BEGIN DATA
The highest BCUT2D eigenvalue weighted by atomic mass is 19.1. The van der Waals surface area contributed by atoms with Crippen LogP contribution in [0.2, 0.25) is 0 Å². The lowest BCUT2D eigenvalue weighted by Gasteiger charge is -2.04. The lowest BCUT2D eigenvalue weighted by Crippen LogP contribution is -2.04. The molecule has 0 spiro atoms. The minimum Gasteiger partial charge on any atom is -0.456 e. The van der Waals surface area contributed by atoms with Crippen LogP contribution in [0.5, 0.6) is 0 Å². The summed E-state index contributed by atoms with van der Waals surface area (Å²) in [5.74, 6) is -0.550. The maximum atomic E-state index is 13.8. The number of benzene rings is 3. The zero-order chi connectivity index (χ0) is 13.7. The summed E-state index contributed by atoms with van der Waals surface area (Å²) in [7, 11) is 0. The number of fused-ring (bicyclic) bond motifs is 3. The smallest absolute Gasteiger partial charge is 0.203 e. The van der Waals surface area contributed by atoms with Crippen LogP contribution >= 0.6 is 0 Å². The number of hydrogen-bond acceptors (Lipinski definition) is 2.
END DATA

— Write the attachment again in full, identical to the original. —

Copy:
The highest BCUT2D eigenvalue weighted by atomic mass is 19.1. The van der Waals surface area contributed by atoms with Crippen LogP contribution in [0.2, 0.25) is 0 Å². The lowest BCUT2D eigenvalue weighted by Gasteiger charge is -2.04. The lowest BCUT2D eigenvalue weighted by Crippen LogP contribution is -2.04. The molecule has 0 spiro atoms. The minimum Gasteiger partial charge on any atom is -0.456 e. The van der Waals surface area contributed by atoms with Crippen LogP contribution in [0.5, 0.6) is 0 Å². The summed E-state index contributed by atoms with van der Waals surface area (Å²) in [5.74, 6) is -0.550. The maximum atomic E-state index is 13.8. The number of benzene rings is 3. The zero-order chi connectivity index (χ0) is 13.7. The summed E-state index contributed by atoms with van der Waals surface area (Å²) in [7, 11) is 0. The number of fused-ring (bicyclic) bond motifs is 3. The smallest absolute Gasteiger partial charge is 0.203 e. The van der Waals surface area contributed by atoms with Crippen LogP contribution >= 0.6 is 0 Å². The number of hydrogen-bond acceptors (Lipinski definition) is 2.